Shedd on History as development

'It is simpler to say that History is permanent without progress, or else that it is progressive with out permanence, than to say that it is a true development and therefore both permanent and progressive. The extremists upon both sides have a much easier task than the one who occupies the central postion between them. A simple idea is much easier to define and manage than a complex one. But it is not so fertile, so prolific, or so completely true. If simplicity and facility of management were all that the philosopher has to care for, the great comprehensive ideas of science would soon disappear; for they are neither uncomplex nor facile. 'The simplest of governments,' says Webster while defending the excellent complexity of republicanism, 'is a despotism.' The simplest of theories is the theory of an extremist.'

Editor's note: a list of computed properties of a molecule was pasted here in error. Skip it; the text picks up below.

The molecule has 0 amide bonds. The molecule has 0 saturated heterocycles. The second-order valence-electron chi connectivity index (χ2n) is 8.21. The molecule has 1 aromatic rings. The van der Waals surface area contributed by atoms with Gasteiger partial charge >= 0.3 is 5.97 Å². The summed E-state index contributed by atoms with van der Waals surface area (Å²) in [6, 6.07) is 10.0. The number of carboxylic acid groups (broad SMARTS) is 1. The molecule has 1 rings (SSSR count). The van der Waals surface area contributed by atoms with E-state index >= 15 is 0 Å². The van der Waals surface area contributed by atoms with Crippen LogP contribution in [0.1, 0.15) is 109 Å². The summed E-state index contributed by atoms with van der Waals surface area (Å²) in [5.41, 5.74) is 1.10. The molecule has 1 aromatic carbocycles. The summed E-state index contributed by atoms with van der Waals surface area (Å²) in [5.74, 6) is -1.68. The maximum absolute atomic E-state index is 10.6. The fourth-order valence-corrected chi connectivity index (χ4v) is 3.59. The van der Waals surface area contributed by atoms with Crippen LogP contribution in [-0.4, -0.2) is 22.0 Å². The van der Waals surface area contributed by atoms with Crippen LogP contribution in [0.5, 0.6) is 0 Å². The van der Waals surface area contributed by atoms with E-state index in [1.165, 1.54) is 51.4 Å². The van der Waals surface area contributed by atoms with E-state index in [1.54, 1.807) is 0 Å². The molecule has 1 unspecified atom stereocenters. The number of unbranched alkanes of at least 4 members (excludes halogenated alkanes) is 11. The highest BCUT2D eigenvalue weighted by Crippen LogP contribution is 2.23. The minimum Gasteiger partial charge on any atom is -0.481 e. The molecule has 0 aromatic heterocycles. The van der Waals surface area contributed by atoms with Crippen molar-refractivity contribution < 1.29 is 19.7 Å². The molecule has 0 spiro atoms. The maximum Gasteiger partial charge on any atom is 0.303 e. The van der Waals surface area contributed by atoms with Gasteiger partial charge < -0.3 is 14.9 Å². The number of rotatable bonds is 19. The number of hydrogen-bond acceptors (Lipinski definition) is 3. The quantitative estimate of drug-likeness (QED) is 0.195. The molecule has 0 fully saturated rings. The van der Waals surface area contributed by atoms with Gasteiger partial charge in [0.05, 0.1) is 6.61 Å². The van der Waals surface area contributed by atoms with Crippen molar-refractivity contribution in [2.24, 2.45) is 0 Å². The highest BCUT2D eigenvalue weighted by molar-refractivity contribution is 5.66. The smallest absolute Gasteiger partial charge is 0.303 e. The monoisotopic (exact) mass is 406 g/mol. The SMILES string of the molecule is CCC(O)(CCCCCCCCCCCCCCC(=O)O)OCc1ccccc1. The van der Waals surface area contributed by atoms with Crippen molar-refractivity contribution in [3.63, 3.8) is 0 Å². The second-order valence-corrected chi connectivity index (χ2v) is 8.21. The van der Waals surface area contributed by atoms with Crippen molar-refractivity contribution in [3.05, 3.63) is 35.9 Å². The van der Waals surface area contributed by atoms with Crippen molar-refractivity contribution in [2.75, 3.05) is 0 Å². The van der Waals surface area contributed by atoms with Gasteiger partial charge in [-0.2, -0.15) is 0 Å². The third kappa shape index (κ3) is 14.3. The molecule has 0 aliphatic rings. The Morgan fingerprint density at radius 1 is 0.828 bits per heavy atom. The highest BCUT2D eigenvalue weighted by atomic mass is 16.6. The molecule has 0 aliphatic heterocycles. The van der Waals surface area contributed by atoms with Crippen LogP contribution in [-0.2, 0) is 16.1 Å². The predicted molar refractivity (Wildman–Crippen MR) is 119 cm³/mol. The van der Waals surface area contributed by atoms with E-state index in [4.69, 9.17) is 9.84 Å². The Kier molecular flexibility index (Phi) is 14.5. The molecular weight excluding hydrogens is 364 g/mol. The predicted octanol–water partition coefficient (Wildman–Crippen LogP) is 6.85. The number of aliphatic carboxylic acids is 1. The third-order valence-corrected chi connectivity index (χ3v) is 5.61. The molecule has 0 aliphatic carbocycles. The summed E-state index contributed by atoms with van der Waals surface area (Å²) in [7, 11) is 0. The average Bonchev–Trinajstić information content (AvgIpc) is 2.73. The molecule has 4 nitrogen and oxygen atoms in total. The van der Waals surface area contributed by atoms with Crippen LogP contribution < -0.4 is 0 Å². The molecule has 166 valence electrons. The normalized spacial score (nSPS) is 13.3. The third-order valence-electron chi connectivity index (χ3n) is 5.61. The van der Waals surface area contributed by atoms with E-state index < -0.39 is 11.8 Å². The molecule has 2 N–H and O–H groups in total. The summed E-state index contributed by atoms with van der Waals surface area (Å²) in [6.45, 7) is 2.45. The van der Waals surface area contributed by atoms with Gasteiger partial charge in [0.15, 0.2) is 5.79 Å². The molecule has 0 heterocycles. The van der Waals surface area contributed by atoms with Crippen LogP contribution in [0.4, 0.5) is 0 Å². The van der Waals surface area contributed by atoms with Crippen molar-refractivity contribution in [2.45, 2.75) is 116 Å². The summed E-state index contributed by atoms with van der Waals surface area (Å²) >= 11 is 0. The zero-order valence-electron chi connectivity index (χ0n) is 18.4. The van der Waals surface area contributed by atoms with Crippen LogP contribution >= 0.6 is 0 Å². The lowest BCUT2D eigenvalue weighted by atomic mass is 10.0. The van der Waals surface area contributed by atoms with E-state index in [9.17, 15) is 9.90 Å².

W.G.T. Shedd, Lectures upon the Philosophy of History (Andover: Warren F. Draper, 1861), 37.



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